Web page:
Human Rights Could be Stumbling Block for Climate Accord

Human Rights Could be Stumbling Block for Climate Accord
The Nation
Paris, France

Human Rights Could be Stumbling Block for Climate Accord

Objections were raised yesterday by African climate negotiators to efforts to introduce human rights conditionallity as a provision for climate assistance to developing countries. between African delegates and countries have described the draft climate agreement released on Thursday as fair in general principle but lacking in addressing specific concerns of Africans.

Shortly after the release of the draft agreement text yesterday afternoon, African Environment Ministers convened to develop a common position on what the continent should push for in the final drafts, expected to be completed on December 11.

A point of contention which seems to cut across many of the African states is the inclusion of human rights as a condition in the agreement.

According to one of the negotiators from Nigeria, who requested anonymity due to the evolving nature of the discussion, it is "out of the question" to include human rights as a condition for climate change funding.

He said: "We are concerned about human rights because there is no mechanism to measure human rights. It should have no place as a condition in these talks. There are issues already in Africa about the definition of human rights, so we don't want an issue where they come to you saying because you have not fulfilled these criteria, you are not qualified to access funding."

Also Niger and Gabon also warned that development partners might use the issue of human rights as "a tool of interference."

As for the rest of the text, most of the African countries hailed the inclusion of Article 8, Article 4, Paragraph 7, which deals with clarifying the nature of assistance to developing countries and other countries in need. Sierra Leone has been arguing for adding adding a clause to describe those countries eligible for aid to include, "countries emerging from prolonged crisis."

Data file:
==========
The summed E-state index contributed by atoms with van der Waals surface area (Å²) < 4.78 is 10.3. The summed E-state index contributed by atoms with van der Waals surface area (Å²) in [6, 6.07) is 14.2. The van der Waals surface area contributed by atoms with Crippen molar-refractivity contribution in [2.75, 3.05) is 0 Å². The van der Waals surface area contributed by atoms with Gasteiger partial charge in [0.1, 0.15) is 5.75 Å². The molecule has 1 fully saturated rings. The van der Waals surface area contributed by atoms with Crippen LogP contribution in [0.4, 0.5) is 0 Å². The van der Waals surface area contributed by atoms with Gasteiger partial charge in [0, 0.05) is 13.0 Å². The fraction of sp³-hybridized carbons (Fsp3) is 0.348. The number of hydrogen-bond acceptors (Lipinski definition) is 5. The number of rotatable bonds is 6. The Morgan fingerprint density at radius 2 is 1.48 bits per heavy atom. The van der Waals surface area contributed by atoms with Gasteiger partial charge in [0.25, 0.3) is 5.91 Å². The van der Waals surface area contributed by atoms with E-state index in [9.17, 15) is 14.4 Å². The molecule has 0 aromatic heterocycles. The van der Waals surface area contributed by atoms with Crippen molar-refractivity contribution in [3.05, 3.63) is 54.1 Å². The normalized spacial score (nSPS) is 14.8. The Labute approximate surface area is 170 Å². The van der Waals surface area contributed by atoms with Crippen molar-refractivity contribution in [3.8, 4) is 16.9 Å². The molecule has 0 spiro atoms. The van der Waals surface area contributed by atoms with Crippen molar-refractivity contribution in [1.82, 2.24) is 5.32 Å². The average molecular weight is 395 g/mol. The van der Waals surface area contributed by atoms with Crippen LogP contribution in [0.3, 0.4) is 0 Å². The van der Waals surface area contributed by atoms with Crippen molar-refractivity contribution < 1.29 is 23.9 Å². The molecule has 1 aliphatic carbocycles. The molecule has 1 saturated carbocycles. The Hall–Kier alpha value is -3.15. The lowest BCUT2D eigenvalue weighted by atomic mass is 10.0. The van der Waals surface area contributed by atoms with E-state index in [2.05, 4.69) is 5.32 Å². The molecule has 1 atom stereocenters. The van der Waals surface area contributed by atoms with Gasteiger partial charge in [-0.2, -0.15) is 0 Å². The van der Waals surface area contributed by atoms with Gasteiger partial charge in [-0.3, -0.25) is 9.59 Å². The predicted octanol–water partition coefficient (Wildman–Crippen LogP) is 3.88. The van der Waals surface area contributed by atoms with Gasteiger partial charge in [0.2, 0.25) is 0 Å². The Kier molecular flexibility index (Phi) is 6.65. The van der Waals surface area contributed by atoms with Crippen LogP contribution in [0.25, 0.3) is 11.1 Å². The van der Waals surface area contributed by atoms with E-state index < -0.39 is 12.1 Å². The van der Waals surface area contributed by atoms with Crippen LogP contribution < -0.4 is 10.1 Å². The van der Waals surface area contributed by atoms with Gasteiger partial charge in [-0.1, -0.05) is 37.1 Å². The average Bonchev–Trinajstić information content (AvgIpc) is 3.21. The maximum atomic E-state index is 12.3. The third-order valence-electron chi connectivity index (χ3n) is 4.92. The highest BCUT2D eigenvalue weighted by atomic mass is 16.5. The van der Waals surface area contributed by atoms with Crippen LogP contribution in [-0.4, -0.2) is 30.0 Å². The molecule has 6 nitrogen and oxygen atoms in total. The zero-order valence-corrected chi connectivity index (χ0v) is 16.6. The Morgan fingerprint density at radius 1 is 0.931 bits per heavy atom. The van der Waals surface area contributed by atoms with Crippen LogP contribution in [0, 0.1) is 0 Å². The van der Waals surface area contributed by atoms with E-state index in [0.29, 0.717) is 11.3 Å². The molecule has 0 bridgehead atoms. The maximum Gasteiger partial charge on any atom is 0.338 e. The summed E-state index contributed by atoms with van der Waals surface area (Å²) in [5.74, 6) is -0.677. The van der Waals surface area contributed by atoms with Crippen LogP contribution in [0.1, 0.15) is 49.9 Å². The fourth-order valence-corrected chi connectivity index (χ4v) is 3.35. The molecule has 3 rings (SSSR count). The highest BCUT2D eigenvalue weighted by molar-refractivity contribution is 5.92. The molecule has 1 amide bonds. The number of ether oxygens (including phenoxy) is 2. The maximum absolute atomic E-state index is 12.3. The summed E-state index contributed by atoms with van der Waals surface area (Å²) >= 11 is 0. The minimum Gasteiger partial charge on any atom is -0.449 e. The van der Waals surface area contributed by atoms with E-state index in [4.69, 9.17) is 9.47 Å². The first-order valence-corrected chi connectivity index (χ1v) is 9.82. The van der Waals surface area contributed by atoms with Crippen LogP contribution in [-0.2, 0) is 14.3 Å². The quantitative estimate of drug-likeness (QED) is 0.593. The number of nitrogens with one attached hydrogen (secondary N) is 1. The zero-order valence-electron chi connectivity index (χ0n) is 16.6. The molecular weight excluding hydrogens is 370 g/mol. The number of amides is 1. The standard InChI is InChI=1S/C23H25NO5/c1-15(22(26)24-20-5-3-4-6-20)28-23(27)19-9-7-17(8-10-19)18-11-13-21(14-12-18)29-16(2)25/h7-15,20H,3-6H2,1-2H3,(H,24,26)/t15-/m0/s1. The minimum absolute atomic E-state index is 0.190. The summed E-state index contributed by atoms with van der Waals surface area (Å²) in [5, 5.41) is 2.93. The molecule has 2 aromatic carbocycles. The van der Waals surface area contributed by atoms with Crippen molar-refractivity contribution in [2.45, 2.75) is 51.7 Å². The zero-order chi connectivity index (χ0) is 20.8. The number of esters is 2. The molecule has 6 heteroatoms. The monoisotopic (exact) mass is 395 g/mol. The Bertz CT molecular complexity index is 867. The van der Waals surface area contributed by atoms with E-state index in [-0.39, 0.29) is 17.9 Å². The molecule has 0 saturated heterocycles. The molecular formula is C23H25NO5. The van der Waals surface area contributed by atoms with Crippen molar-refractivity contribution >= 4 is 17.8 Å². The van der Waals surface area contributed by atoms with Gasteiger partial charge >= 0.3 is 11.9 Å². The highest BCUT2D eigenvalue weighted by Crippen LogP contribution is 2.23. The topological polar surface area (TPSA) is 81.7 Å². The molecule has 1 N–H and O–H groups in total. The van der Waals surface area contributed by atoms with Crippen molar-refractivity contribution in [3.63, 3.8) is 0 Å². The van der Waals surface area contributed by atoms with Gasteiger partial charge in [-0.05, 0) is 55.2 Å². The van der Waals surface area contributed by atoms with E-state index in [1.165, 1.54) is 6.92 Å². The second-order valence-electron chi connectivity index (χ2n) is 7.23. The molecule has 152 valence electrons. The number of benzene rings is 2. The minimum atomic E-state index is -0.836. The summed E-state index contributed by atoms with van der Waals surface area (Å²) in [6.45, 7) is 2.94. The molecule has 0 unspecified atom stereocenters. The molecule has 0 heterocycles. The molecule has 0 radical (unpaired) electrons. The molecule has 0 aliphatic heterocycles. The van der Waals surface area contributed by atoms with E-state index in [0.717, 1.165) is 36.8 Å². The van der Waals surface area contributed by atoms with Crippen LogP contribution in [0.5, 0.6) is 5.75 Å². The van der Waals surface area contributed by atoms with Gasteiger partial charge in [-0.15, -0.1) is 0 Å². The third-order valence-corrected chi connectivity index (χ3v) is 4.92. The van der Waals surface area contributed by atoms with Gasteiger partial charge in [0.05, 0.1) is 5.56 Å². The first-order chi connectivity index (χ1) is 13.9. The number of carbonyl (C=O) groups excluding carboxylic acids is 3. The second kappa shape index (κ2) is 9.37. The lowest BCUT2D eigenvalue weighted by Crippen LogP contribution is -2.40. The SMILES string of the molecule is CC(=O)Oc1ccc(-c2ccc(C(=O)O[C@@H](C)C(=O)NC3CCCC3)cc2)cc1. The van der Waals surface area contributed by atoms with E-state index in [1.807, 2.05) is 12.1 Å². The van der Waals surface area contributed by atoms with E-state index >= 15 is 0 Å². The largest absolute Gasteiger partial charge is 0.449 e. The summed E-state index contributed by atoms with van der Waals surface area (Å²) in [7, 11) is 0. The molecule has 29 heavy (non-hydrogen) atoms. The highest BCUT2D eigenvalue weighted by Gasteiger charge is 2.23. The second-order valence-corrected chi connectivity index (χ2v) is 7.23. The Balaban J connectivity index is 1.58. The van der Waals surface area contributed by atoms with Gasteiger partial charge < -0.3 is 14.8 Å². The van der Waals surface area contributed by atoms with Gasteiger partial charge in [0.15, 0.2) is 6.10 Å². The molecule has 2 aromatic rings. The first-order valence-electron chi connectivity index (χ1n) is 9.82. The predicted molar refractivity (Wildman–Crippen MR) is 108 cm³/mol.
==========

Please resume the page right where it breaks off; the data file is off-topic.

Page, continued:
South Africa's chief negotiator Alf Wills said the issue of human rights is not the only grey area for the Africans. “Human rights is not the only condition,” he said. “There is a text in finance that talks about creating a conducive investment environment, so what does that mean? Does that mean that you liberalize your market? So there are a lot of those conditional ties in the text which depending on how they are interpreted could in fact become barriers to accessing support.”

Meanwhile African countries will work around the clock to reach a consensus as the President of the African Ministerial Conference on the Environment, Dr. Khaled Fahmy, puts it: “ It is too early to make a decision if it is favourable to us or not.”

By visiting EJN's site, you agree to the use of cookies, which are designed to improve your experience and are used for the purpose of analytics and personalization. To find out more, read our Privacy Policy

Related Stories